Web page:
Maui Road to Hana

Road to Hana

The famous Road to Hana is a coastal road between Kahului and Hana. It is considered one of the most beautiful coastal roads in the world, but to be honest, I think that’s a bit exaggerated. However, I would say that it is one of the most beautiful streets in Hawaii. 

The road is almost 100 km long and with 617 hairpin bends and 56, usually single lane passable bridges, already a small challenge. You should calculate at least 3 hours of driving time one way. As the road runs along countless photo spots, waterfalls and dream beaches, I would rather calculate a complete day. If you live in Lahaina, for example, you should leave not later than 8 am to make all the sights. Of course, you can also book a night in Hana, then you will have a little more time for everything.  

In my opinion, you miss a lot when you turn around in Hana and drive back. My personal highlights of the track can only be found after Hana! 


The road to Hana really starts in the small hippie town Paia, which is also the last one with a petrol station. I liked Paia very much and it was almost a pity that we did not have enough time to stroll around. The place offers some good opportunities to buy food, which we gratefully accepted. 

Street in Paia. The start of the Road to Hana.

Twin Falls (Mile Marker 2) 

The first attraction after leaving Paia are the so-called Twin Falls. If I were driving the route again, I would skip these waterfalls. Although the Twin Falls are easy and quick to reach, they were overcrowded and therefore not very idyllic. In addition, I found them disappointingly small and unspectacular – especially considering that there are endless beautiful and spectacular waterfalls in Hawaii.  

Upper Waikani Falls (Mile Marker 19) 

The Upper Waikani Falls do not cost a lot of time because they can be seen directly from the car. If you want, you can also go down to the waterfalls.

Waikani Falls on Road to Hana.

Hanawi Falls (Mile Marker 24)  

The Hanawi Falls (photo in the header of this post) can also be seen directly from the car. We went to the water here and thought about swimming. But after I had dipped my foot in the icy-cold water, I changed my mind. 

Nahiku Marketplace (Mile Marker 29) 

At first sight, the Nahiku Marketplace may seem a bit strange and run-down – well, it might be. Nevertheless, in my opinion it is worthwhile to make a small stopover and eat something. 

Nahiku Marketplace on Maui on Road to Hana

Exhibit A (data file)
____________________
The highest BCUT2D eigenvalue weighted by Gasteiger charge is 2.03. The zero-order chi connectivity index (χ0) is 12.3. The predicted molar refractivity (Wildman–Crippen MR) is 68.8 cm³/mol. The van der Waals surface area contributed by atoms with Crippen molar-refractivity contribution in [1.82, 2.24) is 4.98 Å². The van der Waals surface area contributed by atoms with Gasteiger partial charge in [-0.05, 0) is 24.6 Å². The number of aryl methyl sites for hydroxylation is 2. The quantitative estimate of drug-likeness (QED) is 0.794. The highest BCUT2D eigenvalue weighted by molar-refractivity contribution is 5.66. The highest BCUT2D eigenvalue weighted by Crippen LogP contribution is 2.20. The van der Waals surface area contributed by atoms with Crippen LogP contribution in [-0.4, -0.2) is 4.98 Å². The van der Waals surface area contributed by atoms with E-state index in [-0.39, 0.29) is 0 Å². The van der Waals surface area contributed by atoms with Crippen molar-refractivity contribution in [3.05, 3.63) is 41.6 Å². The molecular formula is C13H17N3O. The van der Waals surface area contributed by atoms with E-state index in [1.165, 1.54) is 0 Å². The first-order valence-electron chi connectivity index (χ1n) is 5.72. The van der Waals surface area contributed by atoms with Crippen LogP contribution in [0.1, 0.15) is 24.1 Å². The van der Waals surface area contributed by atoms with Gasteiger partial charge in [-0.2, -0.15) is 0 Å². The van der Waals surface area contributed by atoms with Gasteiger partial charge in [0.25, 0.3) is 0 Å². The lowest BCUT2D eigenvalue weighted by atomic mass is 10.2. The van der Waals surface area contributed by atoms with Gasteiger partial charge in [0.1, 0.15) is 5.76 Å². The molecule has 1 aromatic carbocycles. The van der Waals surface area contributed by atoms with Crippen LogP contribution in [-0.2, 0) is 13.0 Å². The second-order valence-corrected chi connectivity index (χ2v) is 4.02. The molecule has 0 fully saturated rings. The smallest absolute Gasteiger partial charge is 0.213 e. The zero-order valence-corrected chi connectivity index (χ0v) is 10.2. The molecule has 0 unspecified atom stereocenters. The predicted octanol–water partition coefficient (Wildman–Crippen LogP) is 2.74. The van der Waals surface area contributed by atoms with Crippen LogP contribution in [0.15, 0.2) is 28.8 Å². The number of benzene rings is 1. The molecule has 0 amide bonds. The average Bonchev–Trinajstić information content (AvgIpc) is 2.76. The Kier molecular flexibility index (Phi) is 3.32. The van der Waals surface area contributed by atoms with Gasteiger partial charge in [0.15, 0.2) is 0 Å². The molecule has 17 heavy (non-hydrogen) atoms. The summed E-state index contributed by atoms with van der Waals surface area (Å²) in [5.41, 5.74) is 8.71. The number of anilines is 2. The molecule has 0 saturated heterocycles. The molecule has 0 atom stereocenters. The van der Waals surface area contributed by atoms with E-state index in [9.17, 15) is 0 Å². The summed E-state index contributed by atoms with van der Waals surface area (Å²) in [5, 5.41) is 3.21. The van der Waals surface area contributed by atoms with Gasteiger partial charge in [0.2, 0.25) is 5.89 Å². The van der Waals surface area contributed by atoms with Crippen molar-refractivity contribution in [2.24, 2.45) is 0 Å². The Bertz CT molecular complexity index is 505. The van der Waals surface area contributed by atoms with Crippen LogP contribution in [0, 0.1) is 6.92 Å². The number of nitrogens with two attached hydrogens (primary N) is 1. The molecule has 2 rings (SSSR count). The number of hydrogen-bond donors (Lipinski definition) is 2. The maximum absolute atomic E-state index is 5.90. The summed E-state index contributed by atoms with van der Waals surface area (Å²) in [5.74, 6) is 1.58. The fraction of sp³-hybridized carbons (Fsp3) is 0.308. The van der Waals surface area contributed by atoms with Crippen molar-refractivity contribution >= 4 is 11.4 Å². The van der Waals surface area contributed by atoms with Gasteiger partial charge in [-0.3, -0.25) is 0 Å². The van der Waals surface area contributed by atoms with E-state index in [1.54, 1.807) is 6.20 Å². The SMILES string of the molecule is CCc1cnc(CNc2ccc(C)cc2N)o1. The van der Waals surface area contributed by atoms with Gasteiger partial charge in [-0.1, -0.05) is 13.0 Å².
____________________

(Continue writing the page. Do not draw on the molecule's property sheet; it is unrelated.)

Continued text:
Black Sand Beach (Mile Marker 32) 

The Black Sand Beach is a must-see and you should definitely pack your bathing suites. The contrast between the blue sky, the green trees, the black sand and the turquoise water is simply unique. 

Black Sand Beach on the Road to Hana.


Hana itself is not worth the long journey. The place, with approximately 1,235 inhabitants, is quite unspectacular. We only stopped here for a short time, ate something, charged the camera and then went on. 

Red Sand Beach 

Finding the Red Sand Beach is not that easy – but it’s worth the search! It is best to drive straight to the end of the dead end of Uakea Road, south of Hana Bay. There the small path to the beach begins. I recommend sturdy shoes, because the road is very uneven and sometimes a bit steep. But it takes only about 10 minutes to get to the protected bay. If the waves are too high you cannot swim, but we had no problems. The beach was pretty empty and the water calm and clear. 

View of Red Sand Beach
Red Sand Beach on the Road to Hana.

Venus Pool – Waioka Pond (Mile Marker 48) 

This beautiful spot is not so easy to find as well. Shortly after the Mile Marker 48 you reach a small bridge. Before you reach the bridge you have to climb through the opening in the fence and then always run along the edge of the meadow and at the end keep slightly to the right. Do not worry, we also found the way without help and the effort was worth it. The small “pool” was empty and you could jump from the cliffs. In the afternoon, the locals often meet here and perform spectacular jumps. 

Venus Pool – Waioka Pond with the Ocean in the background. Road to Hana in Maui.

Pipiwai Trail 

The last highlight, or better the last highlights, are all in one place – more or less anyway. I’ve read a lot about the impressive Seven Sacred Pools before. Here we were unfortunately disappointed. Due to floods most of them were closed and we could not really see a lot.

We then went along the Pipiwai Trail to Waimoku Waterfall. This path was really beautiful. I especially liked the huge banyan tree and the bamboo forest. I was impressed and surprised how much bamboo grows on Maui. Also, the waterfall at the end was really nice and, in my opinion, not at all comparable to the Twin Falls from the beginning of the day. 

Banyan tree on the Pipiwai Trail on Maui

South of Maui  

On our way back we did not drive via Hana, but along the south coast. The road was very rough, especially at the beginning because the road was not paved and we had to drive very slowly. The landscape was beautiful and I actually liked it even better than the famous Road to Hana. Maybe also because it was not that crowded and we had the street all to ourselves. In my opinion, the path is well worth it. 

Street in the south of Maui.

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